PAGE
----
Seeking Shelter in Jordan’s Cities

Housing Security and Urban Humanitarianism in the Syria Crisis

by Vicky Kelberer | published November 5, 2015

Umm Anas’ four-room apartment rings with the muffled laughter of children told to hush. Her six sons and daughters and four neighborhood children huddle around a tiny, rickety television in the otherwise unfurnished living room. Arabic-dubbed episodes of the “How to Train Your Dragon” television series play in the background while the little boys chase each other around the room with plastic toy guns. Umm Anas’ two-year old daughter clings to her mother’s skirts and watches as humanitarian workers survey the broken doors with no locks and the jagged remnants of windowpanes. The toilet behind the house is open to the rest of the complex, and the family’s water tank allows them only 20 gallons per week for seven people.

Where Is Israel in the Refugee Crisis?

by Callie Maidhof , Michael Fin | published September 28, 2015 - 2:54pm

Last week, SodaStream CEO Daniel Birnbaum and Mayor Talal Al-Krenawi of the Negev Bedouin city Rahat issued a joint statement offering the absorption of 1,000 refugees from Syria, who would be supported by employment at the new SodaStream factory in nearby Idan haNegev.

We Can—and Should—Do More to Help Syrian Refugees

by Chris Toensing | published September 16, 2015

Imagine that 58 million Americans were streaming into Canada and Mexico, many with only a small satchel and the clothes on their backs. Picture another 102 million residents of the Eastern seaboard seeking refuge with relatives in the Midwest and West.

That terrifying mental exercise gives a sense of the sheer, staggering scale of the Syrian refugee crisis.

Half of Syria’s pre-war population of 22 million has been uprooted since the country’s horrendous civil war broke out in late 2011. Over 4 million people have escaped to neighboring countries and beyond, while an additional 7 million or so are displaced within the country.

Conflict, Forced Migration and Property Claims

by Sandra Joireman , Jon Unruh | published June 10, 2015 - 8:27am

Amidst widespread fighting in Iraq and Syria, millions of distressed civilians have fled their homes. In Yemen as well, war has led to mass displacement as people try to escape threats to their lives and livelihoods. These instances of forced migration create overwhelming immediate problems such as the need for shelter, food and medical care. If insecurity remains a problem, then forced migration can lead to lengthy displacement of people within their own country or in a country of refuge. The longer displacement lasts, the more significant the problems that can develop with regard to land claims and property rights.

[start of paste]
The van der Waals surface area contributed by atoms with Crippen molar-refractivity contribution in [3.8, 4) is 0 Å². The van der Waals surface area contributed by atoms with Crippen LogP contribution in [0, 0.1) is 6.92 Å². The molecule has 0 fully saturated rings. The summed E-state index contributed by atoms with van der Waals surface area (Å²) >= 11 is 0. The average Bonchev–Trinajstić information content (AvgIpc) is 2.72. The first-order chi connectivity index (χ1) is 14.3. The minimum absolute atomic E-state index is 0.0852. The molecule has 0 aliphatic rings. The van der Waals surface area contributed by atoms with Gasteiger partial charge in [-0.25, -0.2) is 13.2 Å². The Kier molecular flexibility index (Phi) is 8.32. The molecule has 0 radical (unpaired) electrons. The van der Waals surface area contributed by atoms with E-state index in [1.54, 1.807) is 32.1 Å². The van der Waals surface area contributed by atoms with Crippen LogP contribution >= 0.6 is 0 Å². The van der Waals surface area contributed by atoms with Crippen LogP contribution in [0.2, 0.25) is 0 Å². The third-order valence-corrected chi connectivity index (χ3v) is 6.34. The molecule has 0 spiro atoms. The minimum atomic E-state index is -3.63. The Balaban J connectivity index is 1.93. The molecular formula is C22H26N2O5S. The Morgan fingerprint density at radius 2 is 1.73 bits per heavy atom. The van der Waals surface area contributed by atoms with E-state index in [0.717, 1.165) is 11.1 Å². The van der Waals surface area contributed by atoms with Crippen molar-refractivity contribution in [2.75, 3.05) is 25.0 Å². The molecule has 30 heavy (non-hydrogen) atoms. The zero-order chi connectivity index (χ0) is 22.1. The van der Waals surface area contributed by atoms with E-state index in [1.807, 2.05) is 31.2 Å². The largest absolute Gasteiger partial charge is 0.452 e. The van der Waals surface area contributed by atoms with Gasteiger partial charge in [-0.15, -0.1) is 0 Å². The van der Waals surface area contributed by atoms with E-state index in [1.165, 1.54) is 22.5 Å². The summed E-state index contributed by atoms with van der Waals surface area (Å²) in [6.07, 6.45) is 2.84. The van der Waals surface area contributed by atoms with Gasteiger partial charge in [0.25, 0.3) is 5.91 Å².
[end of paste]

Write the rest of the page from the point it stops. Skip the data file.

Wadi Barada: Snapshot of a Civil War

by Mohammad Raba'a | published May 13, 2015

Sa‘id has always loved swimming. When he was little, he spent summer afternoons with his friends on the banks of Syria’s Barada River. When the river level started to drop, in the mid-1990s, he went to a swimming pool newly opened in the nearby village of Basima. The pool belongs to the Abu al-Nour Foundation, an Islamic organization based in the capital of Damascus, where thousands of students come from across the world to train as imams. Within a few months of his first visit to the pool, Sa‘id had started attending the twice-weekly lectures delivered by the grand mufti of Syria and founder of Abu al-Nour, the Sufi sheikh Ahmad Kuftaro.

Some Days Before the Day After

by Omar S. Dahi
published in MER274

The conflict in Syria has entered its fifth year, with no end in sight. There is no shortage of visions, however, for what Syria should look like after the fighting is over.

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Fuel Subsidy Policy and Popular Mobilization in Syria

by Zachary Cuyler | published March 16, 2015 - 12:17pm

On February 17, Syrian Minister of Oil Muhammad al-Lahham warned Parliament that the price of fuel would have to increase. This announcement came just one month after the government raised the official price of diesel by more than 50 percent to 125 Syrian pounds (70 cents) per liter, the largest single hike since the uprising of 2011 and an eightfold increase since May of that year.

Trapped in Refuge

The Syrian Crisis in Jordan Worsens

by Christiane Fröhlich , Matthew R. Stevens | published March 2, 2015

The daily lives of Syrian refugees in Jordan have always been difficult, but until the winter of 2014-2015, they were defined more by concern about making ends meet than outright panic.

The Syrian Labor Movement

by Elisabeth Longuenesse
published in MER110

‘Abdallah Hanna, al-Haraka al-‘Ummaliyya fi Suriya wa Lubnan, 1900-1945 [The Labor Movement in Syria and Lebanon, 1900-1945] (Damascus: Dar Dimashq, 1973).

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The Importance of Bodyguards

by Gerard Michaud
published in MER110

Power in Syria today is based on a narrow, clannish system, more akin to what was described by Ibn Khaldoun 600 years ago than to Western “development theory” or “the non-capitalist road.” Family ties are key. In the Syrian army, a major can have more power than a general if he is, like Mouin Nasif, a relative of Rif‘at al-Asad. Muhammad Makhloud, director of the State Tobacco Monopoly, is the president’s brother-in-law. A veritable army is responsible for protecting him and his family. His house in Damascus has practically been transformed into a fortress.

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